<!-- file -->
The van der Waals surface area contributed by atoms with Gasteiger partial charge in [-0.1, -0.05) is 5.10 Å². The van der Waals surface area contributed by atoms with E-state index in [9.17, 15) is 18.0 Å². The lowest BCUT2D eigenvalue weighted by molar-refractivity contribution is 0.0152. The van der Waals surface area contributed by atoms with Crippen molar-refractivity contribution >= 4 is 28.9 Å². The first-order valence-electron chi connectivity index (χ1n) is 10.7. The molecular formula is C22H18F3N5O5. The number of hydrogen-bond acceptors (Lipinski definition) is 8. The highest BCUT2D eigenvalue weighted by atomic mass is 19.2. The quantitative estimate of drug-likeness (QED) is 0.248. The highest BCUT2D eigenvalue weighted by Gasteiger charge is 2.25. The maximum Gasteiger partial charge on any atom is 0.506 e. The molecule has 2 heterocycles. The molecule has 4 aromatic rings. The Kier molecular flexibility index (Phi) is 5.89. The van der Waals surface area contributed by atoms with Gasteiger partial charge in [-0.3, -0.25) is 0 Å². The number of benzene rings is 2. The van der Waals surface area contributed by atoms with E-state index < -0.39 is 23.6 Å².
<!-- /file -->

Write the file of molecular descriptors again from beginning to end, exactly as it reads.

The van der Waals surface area contributed by atoms with Gasteiger partial charge in [-0.1, -0.05) is 5.10 Å². The van der Waals surface area contributed by atoms with E-state index in [9.17, 15) is 18.0 Å². The lowest BCUT2D eigenvalue weighted by molar-refractivity contribution is 0.0152. The van der Waals surface area contributed by atoms with Crippen molar-refractivity contribution >= 4 is 28.9 Å². The first-order valence-electron chi connectivity index (χ1n) is 10.7. The molecular formula is C22H18F3N5O5. The number of hydrogen-bond acceptors (Lipinski definition) is 8. The highest BCUT2D eigenvalue weighted by atomic mass is 19.2. The quantitative estimate of drug-likeness (QED) is 0.248. The highest BCUT2D eigenvalue weighted by Gasteiger charge is 2.25. The maximum Gasteiger partial charge on any atom is 0.506 e. The molecule has 2 heterocycles. The molecule has 4 aromatic rings. The Kier molecular flexibility index (Phi) is 5.89. The van der Waals surface area contributed by atoms with Gasteiger partial charge in [-0.3, -0.25) is 0 Å². The number of benzene rings is 2. The van der Waals surface area contributed by atoms with E-state index < -0.39 is 23.6 Å².